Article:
Next time, I’ll do a straight stitch and stitch it while it’s turned right side out.  I was not a fan of how cray-zay my zig zags turned out (because of the stretching in some places and not others)…or the fact that I have a straight stitch on the bottom of the elastic and a zig-zag on the top.  Thankfully, you probably won’t notice it unless you’re really looking for it.

How to make an Elastic Waist Tank Dress!  Detailed step by step tutorial that even beginners could follow!  via thinkingcloset.com

Phew!  We made it to the end, folks.  All that is left to do is the optional addition of a Layered Fabric Flower Embellishment to pin to the dress, a cardigan, or in your hair.

The Finished Look

And then of course…photo shoot time!  Let’s take a little stroll, shall we?  So you can see the finished Elastic Waist Tank Dress in action!

Elastic Waist Tank Dress: Do-able step-by-step tutorial over at thinkingcloset.com.  On my to-make list!

Elastic Waist Tank Dress: Do-able step-by-step tutorial over at thinkingcloset.com.  On my to-make list!

Elastic Waist Tank Dress: Do-able step-by-step tutorial over at thinkingcloset.com.  On my to-make list!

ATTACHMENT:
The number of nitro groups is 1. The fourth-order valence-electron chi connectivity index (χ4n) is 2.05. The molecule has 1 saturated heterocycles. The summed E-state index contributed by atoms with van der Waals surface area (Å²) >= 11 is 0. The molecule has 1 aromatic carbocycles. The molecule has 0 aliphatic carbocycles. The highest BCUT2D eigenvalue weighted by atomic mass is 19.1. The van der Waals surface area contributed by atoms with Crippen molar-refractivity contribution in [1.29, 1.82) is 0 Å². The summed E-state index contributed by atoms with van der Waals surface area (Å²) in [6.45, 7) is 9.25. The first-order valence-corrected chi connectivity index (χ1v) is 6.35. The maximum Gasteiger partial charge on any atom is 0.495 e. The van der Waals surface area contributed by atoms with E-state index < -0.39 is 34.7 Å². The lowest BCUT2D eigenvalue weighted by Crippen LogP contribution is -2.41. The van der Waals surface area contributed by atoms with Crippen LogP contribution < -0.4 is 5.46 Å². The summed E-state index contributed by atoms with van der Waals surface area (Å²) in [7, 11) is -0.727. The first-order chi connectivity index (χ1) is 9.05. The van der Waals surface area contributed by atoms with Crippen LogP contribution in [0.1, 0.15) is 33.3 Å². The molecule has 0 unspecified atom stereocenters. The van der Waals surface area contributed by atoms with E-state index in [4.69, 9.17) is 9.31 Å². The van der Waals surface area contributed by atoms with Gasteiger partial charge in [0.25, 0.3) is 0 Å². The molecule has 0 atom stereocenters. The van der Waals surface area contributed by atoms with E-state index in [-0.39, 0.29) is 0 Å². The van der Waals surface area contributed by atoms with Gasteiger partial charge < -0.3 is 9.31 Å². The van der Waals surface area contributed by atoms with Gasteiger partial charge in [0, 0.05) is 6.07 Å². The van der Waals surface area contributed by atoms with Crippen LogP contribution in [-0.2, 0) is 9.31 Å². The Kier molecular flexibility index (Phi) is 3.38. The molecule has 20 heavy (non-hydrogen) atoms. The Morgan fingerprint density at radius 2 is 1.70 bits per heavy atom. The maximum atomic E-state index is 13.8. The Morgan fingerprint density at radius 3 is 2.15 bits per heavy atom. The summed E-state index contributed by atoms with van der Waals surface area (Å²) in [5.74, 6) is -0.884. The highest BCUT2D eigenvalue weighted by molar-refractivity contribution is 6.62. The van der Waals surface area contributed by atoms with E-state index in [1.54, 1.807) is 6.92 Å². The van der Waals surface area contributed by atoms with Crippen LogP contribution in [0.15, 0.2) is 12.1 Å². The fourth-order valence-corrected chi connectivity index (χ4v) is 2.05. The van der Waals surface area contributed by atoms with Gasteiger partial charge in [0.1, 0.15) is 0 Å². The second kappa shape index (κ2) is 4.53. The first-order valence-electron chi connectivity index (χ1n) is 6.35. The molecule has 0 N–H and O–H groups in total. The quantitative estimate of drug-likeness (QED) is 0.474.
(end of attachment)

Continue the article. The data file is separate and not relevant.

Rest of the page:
Pearl bracelet detail via thinkingcloset.com

Trying to recollect what I learned in Ms. Shirley’s ballet classes many years ago!

Elastic Waist Tank Dress: Do-able step-by-step tutorial over at thinkingcloset.com.  On my to-make list!

And then, the sun burst through the clouds like Kramer making a grand entrance at Jerry’s.

Elastic Waist Tank Dress: Do-able step-by-step tutorial over at thinkingcloset.com.  On my to-make list!

Layered fabric flower embellishment via thinkingcloset.com

Elastic Waist Tank Dress: Do-able step-by-step tutorial over at thinkingcloset.com.  On my to-make list!

You can dress it up with a cardigan…

Elastic Waist Tank Dress: Do-able step-by-step tutorial over at thinkingcloset.com.  On my to-make list!

…and some pearls….

The red peek-a-boo highlights!  Peeking out.  via thinkingcloset.com

Or dress it down for a more casual look.  I’m really digging the versatility!  Especially in Florida, where you go from icy air conditioning to sweltering heat multiple times a day.